In java platform documentation http://www.oracle.com/technetwork/java/javase/jrereadme-182762.html. Regarding the comment about

/lib/security/local_policy.jar /lib/security/US_export_policy.jar


Unlimited Strength Java Cryptography Extension

Due to import control restrictions for some countries, the Java Cryptography Extension (JCE) policy files shipped with the Java SE Development Kit and the Java SE Runtime Environment allow strong but limited cryptography to be used.

An unlimited strength version of these files indicating no restrictions on cryptographic strengths is available on the JDK web site for those living in eligible countries. Those living in eligible countries may download the unlimited strength version and replace the strong cryptography jar files with the unlimited strength files. Questions

  1. Does every JDK bundle comes with local_policy.jar and US_export_policy.jar ?
  2. What is the limitation in default local_policy.jar and US_export_policy.jar. Is it the key size ?
  3. If I need to use 128 bit keys does it required to go for Unlimited Strength Java Cryptography
    Extension
  4. Is there a way I can keep these two jars in external path and load it. Because I have more 50 servers rather than coping in each JDK I would prefer to maintain it in a central place.
up vote 15 down vote accepted

Does every JDK bundle comes with local_policy.jar and US_export_policy.jar ?

yup. JCE has been integrated into the Java 2 SDK since the 1.4 release.

What is the limitation in default local_policy.jar and US_export_policy.jar. Is it the key size ?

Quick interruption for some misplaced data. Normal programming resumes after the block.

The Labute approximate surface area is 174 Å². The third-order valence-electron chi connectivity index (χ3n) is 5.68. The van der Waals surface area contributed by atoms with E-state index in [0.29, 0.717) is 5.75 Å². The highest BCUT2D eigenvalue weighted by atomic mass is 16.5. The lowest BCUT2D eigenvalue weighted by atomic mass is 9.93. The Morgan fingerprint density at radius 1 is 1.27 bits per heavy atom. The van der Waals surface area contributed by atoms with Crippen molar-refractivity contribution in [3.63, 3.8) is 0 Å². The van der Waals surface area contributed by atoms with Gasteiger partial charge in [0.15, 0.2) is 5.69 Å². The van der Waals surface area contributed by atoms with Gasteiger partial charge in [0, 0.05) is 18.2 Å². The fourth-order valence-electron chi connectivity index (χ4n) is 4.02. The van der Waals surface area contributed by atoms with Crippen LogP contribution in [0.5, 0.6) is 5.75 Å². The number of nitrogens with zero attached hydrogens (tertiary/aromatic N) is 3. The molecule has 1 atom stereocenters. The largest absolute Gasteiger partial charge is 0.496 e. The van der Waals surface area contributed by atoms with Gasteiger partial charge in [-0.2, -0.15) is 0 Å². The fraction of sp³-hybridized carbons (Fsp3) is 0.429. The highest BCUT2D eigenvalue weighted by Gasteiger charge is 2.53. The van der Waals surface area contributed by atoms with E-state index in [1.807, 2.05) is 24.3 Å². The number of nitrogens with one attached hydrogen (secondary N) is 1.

Yes it is the key size. I thing more than 128 bit is not allowed. You can check the maximum size of the algorithm using int maxKeyLen = Cipher.getMaxAllowedKeyLength("AES");

If I need to use 128 bit keys does it required to go for Unlimited Strength Java Cryptography Extension

For 128 bit key encryption I dont think you need Unlimited Strength Java Cryptography Extension jars. Default ones should work just fine.

Is there a way I can keep these two jars in external path and load it. Because I have more 50 servers rather than coping in each JDK I would prefer to maintain it in a central place.

As mentioned above this scenario should not occur if you are using 128 bit key for encryption but if you are using more lengthy key (Eg 256) you will need to get unlimited strength jars and replace them in $JAVA_HOME/jre/lib/security. As it is in the JDK/JRE itself you cannot make it centralized not in case of distributed servers. You will need to replace it on each of your servers.

Refer oracles reference guide.

Also if you don't want to do this you can refer to following thread for alternatives -

How to avoid installing “Unlimited Strength” JCE policy files when deploying an application?

Reflection is user in the thread as a work around. Though I would not recommend it you can take a look at it.

I have summarized everything in a post. You can refer that too -

How to install Java Cryptography Extension (JCE) unlimited strength jurisdiction policy files

  • If it is a Single Server with many JVM instances do you think Security.jar files can centralized with Linux Symbolic ? – John Peterson Sep 21 '14 at 21:23
  • Yup that can be done. – Aniket Thakur Sep 22 '14 at 6:23

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